Court Confirms Verso’s Reorganization Plan

When will Verso emerge from Chapter 11 bankruptcy?

Earlier this year, the paper mill owner Verso Corp. filed for bankruptcy. The Tennessee based company, which owns mills in Wisconsin Rapids and Steven Point, has been plagued by a sharp decline in the demand for coated paper. Now, the company’s Chapter 11 reorganization plan has been confirmed by the US Bankruptcy Court.

Verso’s plan will reduce the company’s debt load by almost $2,4 billion when it emerges from bankruptcy – possibly by the end of July. The company is being supported by $595 million in “exit financing” in the form of an asset-based lending facility being arranged by Wells Fargo and Barclays Bank. The company’s reorganization reportedly had “overwhelming support” of creditors, and by eliminating the debt, it hopes to remain viable in the contemporary global marketplace.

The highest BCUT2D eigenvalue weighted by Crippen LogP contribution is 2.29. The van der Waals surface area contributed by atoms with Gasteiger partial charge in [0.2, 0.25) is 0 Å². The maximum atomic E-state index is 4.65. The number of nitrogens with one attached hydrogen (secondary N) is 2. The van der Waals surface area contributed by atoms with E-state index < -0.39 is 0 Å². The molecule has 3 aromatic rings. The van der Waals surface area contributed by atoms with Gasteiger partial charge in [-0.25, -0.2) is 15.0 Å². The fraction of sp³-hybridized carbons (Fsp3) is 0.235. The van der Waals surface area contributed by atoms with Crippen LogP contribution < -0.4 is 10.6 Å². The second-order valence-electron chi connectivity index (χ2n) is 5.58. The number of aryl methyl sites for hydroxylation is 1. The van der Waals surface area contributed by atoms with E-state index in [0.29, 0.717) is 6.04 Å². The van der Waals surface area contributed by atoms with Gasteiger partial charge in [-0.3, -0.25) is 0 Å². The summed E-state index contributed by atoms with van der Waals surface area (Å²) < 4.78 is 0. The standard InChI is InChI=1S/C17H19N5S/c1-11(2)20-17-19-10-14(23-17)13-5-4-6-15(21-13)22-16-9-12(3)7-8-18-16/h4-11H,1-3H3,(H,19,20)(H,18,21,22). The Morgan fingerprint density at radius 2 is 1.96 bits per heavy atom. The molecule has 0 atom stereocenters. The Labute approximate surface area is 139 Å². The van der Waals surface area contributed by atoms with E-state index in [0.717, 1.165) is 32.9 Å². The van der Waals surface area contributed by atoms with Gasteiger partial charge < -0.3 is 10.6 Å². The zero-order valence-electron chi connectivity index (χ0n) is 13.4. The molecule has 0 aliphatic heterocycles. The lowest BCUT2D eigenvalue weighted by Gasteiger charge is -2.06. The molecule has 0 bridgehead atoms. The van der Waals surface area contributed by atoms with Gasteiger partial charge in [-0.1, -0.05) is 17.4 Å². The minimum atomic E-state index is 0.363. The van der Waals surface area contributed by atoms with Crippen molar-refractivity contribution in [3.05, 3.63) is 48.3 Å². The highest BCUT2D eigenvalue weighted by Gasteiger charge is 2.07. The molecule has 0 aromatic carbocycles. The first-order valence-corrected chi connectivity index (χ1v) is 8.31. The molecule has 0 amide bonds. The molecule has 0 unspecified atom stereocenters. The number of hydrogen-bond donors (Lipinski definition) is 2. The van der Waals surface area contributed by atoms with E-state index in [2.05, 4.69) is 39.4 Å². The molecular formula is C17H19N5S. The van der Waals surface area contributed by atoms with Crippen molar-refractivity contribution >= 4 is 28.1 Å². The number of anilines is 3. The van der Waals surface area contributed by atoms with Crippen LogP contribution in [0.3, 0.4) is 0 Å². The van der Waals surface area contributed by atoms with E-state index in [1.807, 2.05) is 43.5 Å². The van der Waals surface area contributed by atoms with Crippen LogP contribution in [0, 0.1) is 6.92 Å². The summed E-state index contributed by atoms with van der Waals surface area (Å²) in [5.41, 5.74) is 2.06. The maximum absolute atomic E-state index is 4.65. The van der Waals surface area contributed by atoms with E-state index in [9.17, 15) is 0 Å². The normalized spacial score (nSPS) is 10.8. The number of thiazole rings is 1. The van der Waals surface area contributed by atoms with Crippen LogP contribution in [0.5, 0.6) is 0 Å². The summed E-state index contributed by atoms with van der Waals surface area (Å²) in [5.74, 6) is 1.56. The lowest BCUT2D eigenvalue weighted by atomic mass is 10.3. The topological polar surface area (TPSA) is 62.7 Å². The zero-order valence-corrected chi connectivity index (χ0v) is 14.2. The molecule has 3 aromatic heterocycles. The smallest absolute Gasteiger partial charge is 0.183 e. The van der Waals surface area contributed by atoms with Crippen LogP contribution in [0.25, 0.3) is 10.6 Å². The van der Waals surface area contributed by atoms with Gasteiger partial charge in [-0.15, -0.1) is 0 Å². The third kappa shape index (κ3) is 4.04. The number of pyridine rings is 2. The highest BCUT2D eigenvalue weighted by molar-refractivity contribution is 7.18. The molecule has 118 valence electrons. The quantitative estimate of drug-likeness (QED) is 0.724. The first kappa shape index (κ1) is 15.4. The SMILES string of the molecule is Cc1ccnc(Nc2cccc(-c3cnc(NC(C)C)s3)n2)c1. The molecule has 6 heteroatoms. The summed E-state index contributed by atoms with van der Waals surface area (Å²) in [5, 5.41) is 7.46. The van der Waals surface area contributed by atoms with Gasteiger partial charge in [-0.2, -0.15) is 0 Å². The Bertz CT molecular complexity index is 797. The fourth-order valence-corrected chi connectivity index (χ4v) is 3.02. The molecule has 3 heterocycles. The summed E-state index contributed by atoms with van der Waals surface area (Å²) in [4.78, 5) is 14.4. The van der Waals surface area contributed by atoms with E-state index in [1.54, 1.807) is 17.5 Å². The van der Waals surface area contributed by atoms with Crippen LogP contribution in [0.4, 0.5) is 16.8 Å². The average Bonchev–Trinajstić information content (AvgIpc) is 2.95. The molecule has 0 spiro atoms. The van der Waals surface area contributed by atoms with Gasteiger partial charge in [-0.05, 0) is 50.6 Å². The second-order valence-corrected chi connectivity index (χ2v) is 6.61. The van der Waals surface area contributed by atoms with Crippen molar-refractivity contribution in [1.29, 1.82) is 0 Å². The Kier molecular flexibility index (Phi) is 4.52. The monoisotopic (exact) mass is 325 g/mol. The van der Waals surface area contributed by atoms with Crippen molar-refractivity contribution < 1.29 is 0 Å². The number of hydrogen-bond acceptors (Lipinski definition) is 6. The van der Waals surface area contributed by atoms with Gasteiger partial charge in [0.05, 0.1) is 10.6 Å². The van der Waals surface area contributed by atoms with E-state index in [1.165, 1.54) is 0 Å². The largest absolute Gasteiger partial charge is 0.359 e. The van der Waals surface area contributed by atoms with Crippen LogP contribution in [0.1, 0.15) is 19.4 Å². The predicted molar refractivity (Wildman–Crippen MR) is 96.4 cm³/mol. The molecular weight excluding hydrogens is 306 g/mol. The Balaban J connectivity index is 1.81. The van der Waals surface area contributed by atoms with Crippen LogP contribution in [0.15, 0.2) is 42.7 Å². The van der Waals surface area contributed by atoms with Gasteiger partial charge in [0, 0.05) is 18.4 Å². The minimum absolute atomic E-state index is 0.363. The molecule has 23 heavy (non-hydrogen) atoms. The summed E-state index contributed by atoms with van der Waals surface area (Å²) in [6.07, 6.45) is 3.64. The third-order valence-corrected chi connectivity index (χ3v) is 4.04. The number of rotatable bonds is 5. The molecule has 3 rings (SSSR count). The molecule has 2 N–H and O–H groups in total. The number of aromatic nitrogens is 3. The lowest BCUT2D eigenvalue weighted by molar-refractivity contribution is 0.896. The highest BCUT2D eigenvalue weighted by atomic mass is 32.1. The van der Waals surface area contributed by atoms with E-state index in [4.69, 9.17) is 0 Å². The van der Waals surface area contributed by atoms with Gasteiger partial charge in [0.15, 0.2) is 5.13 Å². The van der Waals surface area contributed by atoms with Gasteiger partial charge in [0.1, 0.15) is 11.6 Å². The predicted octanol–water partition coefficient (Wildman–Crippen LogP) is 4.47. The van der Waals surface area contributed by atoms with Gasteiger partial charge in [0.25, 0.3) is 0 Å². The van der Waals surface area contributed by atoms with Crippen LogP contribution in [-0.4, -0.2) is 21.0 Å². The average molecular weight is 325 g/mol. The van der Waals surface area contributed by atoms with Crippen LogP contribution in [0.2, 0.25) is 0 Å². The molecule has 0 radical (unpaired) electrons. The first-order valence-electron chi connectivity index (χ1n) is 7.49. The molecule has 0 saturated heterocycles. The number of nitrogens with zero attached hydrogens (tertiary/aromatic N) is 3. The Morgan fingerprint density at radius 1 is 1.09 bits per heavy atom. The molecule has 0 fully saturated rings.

Verso believes the support of the creditors is a vote of confidence for the company’s prospects and that it will achieve a sustainable financial future.

“Verso is extremely pleased with this speedy and successful outcome,” said President and CEO David Paterson. “Our smooth path through this critical step in the restructuring process would not have been possible without the strong support of our [creditors].”

In addition, the reorganization plan will not lead to any changes in the company’s operating strategy, and the provisions under collective bargaining agreements with respect to wages and salaries and other benefits will remain intact. The company also intends to offset its losses arising from the decline in demand for coated paper by making strategic investments that will enable it return to profitability.

That being said, it remains to be seen whether Verso will be forced to close plants as part of the reorganization plan or if the plan does not right the ship.

While this bankruptcy is exceptionally large, given the fact that $2.4 billion in debt is being eliminated, Chapter 11 is also designed for smaller businesses as a means to protect the assets provided there is a sound plan to become profitable in the future. If you have questions about reorganizing your business, you should speak to an experienced bankruptcy attorney.